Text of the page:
Recently I caught up with the twenty-first century and I put my cell phone on contract. This was difficult for two reasons. I had to admit my husband was right all along (wives of the world unite) about how happy I’d be with the benefits and, it also meant that I had to let go of the notion that I knew what was best concerning all things phone, when in fact, I could have been happier a long time ago if I had just listened to him.
I consider this life lesson akin to working with your editor. If you’re lucky you have a great working relationship and maybe even like the editor you’ve chosen, until you get your manuscript back and it is either covered in red ink or Track Changes has comments inches apart on how you could improve your manuscript, has grammatical revisions so numerous you don’t even want to count or it explains what changes were made and why. This can be very daunting for writers, both beginner and pros alike. Step away from your manuscript, count to five (or higher if you like) and if you are so inclined, chant the mantra, ‘I am not my work’.
What I like about being a writer is that I am the master of my own creation. If I don’t like suggestions offered to polish my work, I don’t take them. Here’s the thing, it’s likely I asked that person for their keen eye to review my work for a reason. Not taking any of the advice offered would defeat the purpose of my seeking to improve myself as a writer and it could in fact keep me from further educating myself in the craft.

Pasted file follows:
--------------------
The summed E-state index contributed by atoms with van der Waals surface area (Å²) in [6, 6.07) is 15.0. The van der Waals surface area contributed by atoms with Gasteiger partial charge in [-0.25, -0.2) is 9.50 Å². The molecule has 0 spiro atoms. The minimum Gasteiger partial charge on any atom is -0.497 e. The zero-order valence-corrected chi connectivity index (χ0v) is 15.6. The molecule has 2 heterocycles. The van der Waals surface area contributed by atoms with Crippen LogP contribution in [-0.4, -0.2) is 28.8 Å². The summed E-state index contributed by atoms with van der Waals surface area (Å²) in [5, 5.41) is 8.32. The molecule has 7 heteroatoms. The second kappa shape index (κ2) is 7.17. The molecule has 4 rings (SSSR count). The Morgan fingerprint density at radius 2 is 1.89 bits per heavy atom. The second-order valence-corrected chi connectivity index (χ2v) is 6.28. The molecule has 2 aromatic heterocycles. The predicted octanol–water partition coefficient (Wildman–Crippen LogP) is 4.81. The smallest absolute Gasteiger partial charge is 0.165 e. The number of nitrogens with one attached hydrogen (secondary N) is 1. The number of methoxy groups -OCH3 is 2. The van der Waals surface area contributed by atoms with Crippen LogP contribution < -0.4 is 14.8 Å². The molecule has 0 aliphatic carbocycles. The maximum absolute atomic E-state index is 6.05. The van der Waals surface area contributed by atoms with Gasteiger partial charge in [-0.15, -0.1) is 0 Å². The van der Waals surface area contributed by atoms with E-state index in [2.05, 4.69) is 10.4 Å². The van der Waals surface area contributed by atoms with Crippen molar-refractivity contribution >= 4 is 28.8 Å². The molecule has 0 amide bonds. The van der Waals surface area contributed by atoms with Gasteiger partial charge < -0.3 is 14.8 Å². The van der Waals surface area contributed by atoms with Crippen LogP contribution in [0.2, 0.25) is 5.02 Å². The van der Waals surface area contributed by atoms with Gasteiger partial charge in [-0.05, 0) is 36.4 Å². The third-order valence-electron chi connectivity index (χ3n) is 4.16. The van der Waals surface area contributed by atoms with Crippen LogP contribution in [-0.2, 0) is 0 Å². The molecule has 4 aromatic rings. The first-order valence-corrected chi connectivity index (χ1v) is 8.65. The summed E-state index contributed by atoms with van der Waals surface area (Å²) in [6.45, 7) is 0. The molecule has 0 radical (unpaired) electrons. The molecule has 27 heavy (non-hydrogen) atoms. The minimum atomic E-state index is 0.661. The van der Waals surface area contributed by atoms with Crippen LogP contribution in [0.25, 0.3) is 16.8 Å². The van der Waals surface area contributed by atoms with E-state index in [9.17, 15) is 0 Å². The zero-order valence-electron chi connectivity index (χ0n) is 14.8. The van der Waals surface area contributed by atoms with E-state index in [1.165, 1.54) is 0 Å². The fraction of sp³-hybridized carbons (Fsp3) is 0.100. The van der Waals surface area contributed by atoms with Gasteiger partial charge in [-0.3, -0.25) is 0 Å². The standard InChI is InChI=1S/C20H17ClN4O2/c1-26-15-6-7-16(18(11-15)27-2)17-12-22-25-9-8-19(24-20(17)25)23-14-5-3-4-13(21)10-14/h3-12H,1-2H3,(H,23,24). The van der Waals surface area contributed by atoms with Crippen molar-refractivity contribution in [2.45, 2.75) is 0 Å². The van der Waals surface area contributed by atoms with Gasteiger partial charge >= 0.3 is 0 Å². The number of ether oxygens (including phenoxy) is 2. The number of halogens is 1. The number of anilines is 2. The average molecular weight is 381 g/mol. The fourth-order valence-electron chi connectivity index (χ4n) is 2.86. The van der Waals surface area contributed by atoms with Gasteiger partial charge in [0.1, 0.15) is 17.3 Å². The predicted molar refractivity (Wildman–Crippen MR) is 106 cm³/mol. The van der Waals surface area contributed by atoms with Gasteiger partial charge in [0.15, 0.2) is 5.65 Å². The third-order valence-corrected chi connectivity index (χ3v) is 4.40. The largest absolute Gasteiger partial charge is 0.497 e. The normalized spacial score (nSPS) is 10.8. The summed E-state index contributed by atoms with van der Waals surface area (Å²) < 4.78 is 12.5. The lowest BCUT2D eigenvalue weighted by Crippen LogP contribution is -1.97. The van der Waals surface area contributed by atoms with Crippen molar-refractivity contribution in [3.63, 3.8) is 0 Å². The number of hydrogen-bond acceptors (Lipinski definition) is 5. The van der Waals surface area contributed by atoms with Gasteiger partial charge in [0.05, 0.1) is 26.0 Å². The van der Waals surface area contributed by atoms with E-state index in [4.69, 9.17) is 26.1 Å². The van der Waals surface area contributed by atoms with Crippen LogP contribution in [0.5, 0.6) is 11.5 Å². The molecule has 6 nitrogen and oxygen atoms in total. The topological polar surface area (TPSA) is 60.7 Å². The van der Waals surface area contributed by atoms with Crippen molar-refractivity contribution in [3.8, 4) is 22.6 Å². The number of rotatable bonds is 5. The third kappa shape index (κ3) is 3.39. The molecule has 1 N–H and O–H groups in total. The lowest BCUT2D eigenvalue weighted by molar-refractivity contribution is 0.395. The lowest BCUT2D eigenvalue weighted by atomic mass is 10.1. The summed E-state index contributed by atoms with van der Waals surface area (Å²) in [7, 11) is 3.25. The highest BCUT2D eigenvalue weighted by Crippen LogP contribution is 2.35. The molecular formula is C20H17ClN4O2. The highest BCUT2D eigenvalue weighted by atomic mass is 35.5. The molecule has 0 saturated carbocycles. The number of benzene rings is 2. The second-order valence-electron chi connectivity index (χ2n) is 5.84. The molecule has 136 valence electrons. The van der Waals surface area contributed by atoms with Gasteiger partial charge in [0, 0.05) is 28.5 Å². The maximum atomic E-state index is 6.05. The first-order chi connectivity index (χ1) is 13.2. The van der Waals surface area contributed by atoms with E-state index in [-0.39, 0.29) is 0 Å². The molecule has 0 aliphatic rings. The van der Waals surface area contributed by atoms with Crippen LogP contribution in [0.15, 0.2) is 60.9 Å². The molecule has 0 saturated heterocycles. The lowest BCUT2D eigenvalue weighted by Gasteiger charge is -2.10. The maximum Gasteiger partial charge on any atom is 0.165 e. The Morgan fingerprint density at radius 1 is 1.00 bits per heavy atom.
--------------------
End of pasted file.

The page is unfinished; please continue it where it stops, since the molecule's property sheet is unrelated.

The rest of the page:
Editors, good editors anyhow, want to see you succeed. Anything indicated in Track Changes or on your hard copy are likely an effort to help you attain a clean, consistent and concise copy. Remember that you are separate from your work, no matter how personal it is to you, your editor’s job is to look at it objectively.
Objectively does not mean putting your work down or saying mean and unnecessary things. |It means that your Editor should have made constructive comments where they would be helpful and encouraged you with their knowledge on ways to help you produce a copy you would be pleased to send to a publisher.
It’s also important to remember that Editors are people too. They, like us have lives, some have a lot of knowledge and some are starting their professional portfolio. Whomever you’ve selected to edit your work, they may not always be right. It is up to the author to decide what changes to keep and which to disregard. Your editor should also be committed to seeing your novel through until it is ready for publication. It is helpful to work with one editor who knows your goals and aspires to help you reach them.
If you have an editing contract, which I advise for your benefit as well as the editor’s, take a look at it and ask yourself if the editor is, when it comes down to it, fulfilling the terms agreed to. If not, time to set up a consultation. Otherwise, you’ve got work to do and so do I. (Some of which is editing). If you are looking for an editor, feel free to contact me or check out the Editors’ Association of Canada.